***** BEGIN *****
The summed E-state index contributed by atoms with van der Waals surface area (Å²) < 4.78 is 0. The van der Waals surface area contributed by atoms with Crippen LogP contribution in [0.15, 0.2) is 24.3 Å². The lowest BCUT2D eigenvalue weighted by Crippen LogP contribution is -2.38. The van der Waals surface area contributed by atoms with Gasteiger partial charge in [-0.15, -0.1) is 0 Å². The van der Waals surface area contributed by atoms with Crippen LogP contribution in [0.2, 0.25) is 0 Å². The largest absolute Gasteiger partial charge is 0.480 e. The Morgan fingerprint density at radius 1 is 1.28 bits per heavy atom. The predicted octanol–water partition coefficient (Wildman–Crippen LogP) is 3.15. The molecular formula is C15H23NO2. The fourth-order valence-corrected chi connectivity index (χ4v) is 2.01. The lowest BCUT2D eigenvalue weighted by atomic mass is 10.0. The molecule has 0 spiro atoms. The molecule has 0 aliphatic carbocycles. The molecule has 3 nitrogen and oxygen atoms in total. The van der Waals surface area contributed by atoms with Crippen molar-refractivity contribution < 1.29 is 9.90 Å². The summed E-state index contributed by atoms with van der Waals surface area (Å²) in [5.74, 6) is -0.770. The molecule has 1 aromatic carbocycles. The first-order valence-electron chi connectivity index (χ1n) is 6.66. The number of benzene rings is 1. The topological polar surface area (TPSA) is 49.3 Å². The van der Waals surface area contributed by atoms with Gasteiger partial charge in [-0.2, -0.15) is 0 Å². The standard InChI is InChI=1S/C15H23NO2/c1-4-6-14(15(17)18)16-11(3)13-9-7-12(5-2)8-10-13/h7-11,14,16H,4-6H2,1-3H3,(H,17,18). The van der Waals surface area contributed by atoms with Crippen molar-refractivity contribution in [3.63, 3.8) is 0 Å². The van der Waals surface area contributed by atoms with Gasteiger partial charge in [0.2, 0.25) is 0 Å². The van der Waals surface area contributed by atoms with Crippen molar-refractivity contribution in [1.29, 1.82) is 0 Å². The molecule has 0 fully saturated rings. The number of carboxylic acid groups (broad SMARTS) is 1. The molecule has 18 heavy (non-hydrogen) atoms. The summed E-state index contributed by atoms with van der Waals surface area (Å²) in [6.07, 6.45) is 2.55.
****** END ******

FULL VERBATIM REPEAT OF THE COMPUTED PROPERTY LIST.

The summed E-state index contributed by atoms with van der Waals surface area (Å²) < 4.78 is 0. The van der Waals surface area contributed by atoms with Crippen LogP contribution in [0.15, 0.2) is 24.3 Å². The lowest BCUT2D eigenvalue weighted by Crippen LogP contribution is -2.38. The van der Waals surface area contributed by atoms with Gasteiger partial charge in [-0.15, -0.1) is 0 Å². The van der Waals surface area contributed by atoms with Crippen LogP contribution in [0.2, 0.25) is 0 Å². The largest absolute Gasteiger partial charge is 0.480 e. The Morgan fingerprint density at radius 1 is 1.28 bits per heavy atom. The predicted octanol–water partition coefficient (Wildman–Crippen LogP) is 3.15. The molecular formula is C15H23NO2. The fourth-order valence-corrected chi connectivity index (χ4v) is 2.01. The lowest BCUT2D eigenvalue weighted by atomic mass is 10.0. The molecule has 0 spiro atoms. The molecule has 0 aliphatic carbocycles. The molecule has 3 nitrogen and oxygen atoms in total. The van der Waals surface area contributed by atoms with Crippen molar-refractivity contribution < 1.29 is 9.90 Å². The summed E-state index contributed by atoms with van der Waals surface area (Å²) in [5.74, 6) is -0.770. The molecule has 1 aromatic carbocycles. The first-order valence-electron chi connectivity index (χ1n) is 6.66. The number of benzene rings is 1. The topological polar surface area (TPSA) is 49.3 Å². The van der Waals surface area contributed by atoms with Gasteiger partial charge in [-0.2, -0.15) is 0 Å². The standard InChI is InChI=1S/C15H23NO2/c1-4-6-14(15(17)18)16-11(3)13-9-7-12(5-2)8-10-13/h7-11,14,16H,4-6H2,1-3H3,(H,17,18). The van der Waals surface area contributed by atoms with Crippen molar-refractivity contribution in [3.63, 3.8) is 0 Å². The van der Waals surface area contributed by atoms with Gasteiger partial charge in [0.2, 0.25) is 0 Å². The van der Waals surface area contributed by atoms with Crippen molar-refractivity contribution in [1.29, 1.82) is 0 Å². The molecule has 0 fully saturated rings. The number of carboxylic acid groups (broad SMARTS) is 1. The molecule has 18 heavy (non-hydrogen) atoms. The summed E-state index contributed by atoms with van der Waals surface area (Å²) in [6.07, 6.45) is 2.55.